While writing this collection I keep in mind the words of Robert Graves who wrote, “woman is muse or she is nothing.” My collection intends to show that women are creators, both through my exploration of Siddal’s life and through my own act of poetic creation. I am aware that women can never fully disentangle their creativity from this long-standing myth, and that I am also complicit in its perpetuation through my choice of subject matter. I am, in effect, resurrecting the muse by using Siddal as my inspiration. I continue to work out this complex relationship, asking myself if the gap in history and being a woman makes a difference in the way it is played out. As a contemporary writer re-inventing a historical person through the creative act, I hope that my collection will give readers insight into the multi-faceted subject of how history and poetics intersect.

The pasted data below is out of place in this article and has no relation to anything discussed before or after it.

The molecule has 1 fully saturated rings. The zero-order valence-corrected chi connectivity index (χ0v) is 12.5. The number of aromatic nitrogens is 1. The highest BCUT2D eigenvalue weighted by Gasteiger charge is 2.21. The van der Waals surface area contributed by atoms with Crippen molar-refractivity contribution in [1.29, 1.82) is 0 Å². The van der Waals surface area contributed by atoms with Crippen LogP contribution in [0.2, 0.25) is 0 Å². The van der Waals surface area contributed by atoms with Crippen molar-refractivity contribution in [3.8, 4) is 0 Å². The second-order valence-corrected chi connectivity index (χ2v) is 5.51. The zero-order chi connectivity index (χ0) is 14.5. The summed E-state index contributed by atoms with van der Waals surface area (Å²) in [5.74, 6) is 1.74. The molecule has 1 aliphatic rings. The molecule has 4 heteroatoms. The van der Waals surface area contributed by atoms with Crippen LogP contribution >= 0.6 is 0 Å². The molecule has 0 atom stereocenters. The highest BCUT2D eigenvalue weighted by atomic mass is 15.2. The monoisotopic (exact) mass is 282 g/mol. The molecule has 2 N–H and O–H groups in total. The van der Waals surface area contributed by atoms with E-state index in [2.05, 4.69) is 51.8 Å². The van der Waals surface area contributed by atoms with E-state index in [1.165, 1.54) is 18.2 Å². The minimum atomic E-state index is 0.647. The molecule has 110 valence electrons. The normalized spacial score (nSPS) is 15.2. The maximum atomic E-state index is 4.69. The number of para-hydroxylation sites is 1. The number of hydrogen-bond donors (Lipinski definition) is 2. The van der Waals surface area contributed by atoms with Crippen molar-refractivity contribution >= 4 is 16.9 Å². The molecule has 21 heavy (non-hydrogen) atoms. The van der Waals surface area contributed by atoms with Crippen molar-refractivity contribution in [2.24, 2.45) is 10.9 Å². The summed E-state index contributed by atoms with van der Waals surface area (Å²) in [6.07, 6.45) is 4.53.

Sunday, June 12, 2005

Dreaming Poetry

Sometimes I dream images that I use in my poetry. At other times, I dream that I am writing a poem. It is like looking over one’s own shoulder and reading the words as they are written. Unfortunately I never have a pen and piece of paper beside my bed when I first awake, and later in the day it is almost completely forgotten. The poem below was written after I fell asleep while trying to write. I was feeling quite discouraged and got a headache. I do not remember falling asleep. Sometimes stress makes me doze off unintentionally.




Trance Writing


I wake from a nap, pen and paper close at hand.
An image of a broken fence still banging
against the hinges of my mind. Worn
white paint peeling like sun burnt skin.
A hand, firm in intent, grasps
tightly, tries to steady it
as if in opening.

In the porch entrance of an aged house,
a glowing orange light flickers.
An old, gnarly white cat guards